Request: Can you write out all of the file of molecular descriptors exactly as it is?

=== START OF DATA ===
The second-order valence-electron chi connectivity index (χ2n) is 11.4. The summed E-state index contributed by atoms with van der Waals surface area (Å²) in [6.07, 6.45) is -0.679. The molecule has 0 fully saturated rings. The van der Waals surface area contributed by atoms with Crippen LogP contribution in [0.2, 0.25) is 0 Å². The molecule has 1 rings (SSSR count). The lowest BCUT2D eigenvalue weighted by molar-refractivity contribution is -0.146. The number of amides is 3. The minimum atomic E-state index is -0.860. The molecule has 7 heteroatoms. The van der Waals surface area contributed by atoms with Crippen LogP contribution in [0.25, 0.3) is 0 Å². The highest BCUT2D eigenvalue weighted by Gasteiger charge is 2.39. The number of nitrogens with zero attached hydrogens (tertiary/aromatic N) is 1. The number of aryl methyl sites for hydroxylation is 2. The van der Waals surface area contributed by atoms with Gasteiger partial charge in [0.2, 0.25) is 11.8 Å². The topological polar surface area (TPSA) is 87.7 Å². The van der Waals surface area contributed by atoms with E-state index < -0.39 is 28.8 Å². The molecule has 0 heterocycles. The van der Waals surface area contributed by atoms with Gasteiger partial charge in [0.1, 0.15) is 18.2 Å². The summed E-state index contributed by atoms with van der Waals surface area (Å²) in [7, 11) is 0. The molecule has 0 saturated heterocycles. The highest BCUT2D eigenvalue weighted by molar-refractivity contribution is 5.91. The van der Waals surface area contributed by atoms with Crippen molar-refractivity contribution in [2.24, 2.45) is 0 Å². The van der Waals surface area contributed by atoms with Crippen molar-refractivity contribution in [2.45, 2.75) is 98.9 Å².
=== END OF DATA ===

The second-order valence-electron chi connectivity index (χ2n) is 11.4. The summed E-state index contributed by atoms with van der Waals surface area (Å²) in [6.07, 6.45) is -0.679. The molecule has 0 fully saturated rings. The van der Waals surface area contributed by atoms with Crippen LogP contribution in [0.2, 0.25) is 0 Å². The molecule has 1 rings (SSSR count). The lowest BCUT2D eigenvalue weighted by molar-refractivity contribution is -0.146. The number of amides is 3. The minimum atomic E-state index is -0.860. The molecule has 7 heteroatoms. The van der Waals surface area contributed by atoms with Crippen LogP contribution in [0.25, 0.3) is 0 Å². The highest BCUT2D eigenvalue weighted by Gasteiger charge is 2.39. The number of nitrogens with zero attached hydrogens (tertiary/aromatic N) is 1. The number of aryl methyl sites for hydroxylation is 2. The van der Waals surface area contributed by atoms with Gasteiger partial charge in [0.2, 0.25) is 11.8 Å². The topological polar surface area (TPSA) is 87.7 Å². The van der Waals surface area contributed by atoms with E-state index < -0.39 is 28.8 Å². The molecule has 0 heterocycles. The van der Waals surface area contributed by atoms with Gasteiger partial charge in [0.1, 0.15) is 18.2 Å². The summed E-state index contributed by atoms with van der Waals surface area (Å²) in [7, 11) is 0. The molecule has 0 saturated heterocycles. The highest BCUT2D eigenvalue weighted by molar-refractivity contribution is 5.91. The van der Waals surface area contributed by atoms with Crippen molar-refractivity contribution in [2.24, 2.45) is 0 Å². The van der Waals surface area contributed by atoms with Crippen molar-refractivity contribution in [2.45, 2.75) is 98.9 Å².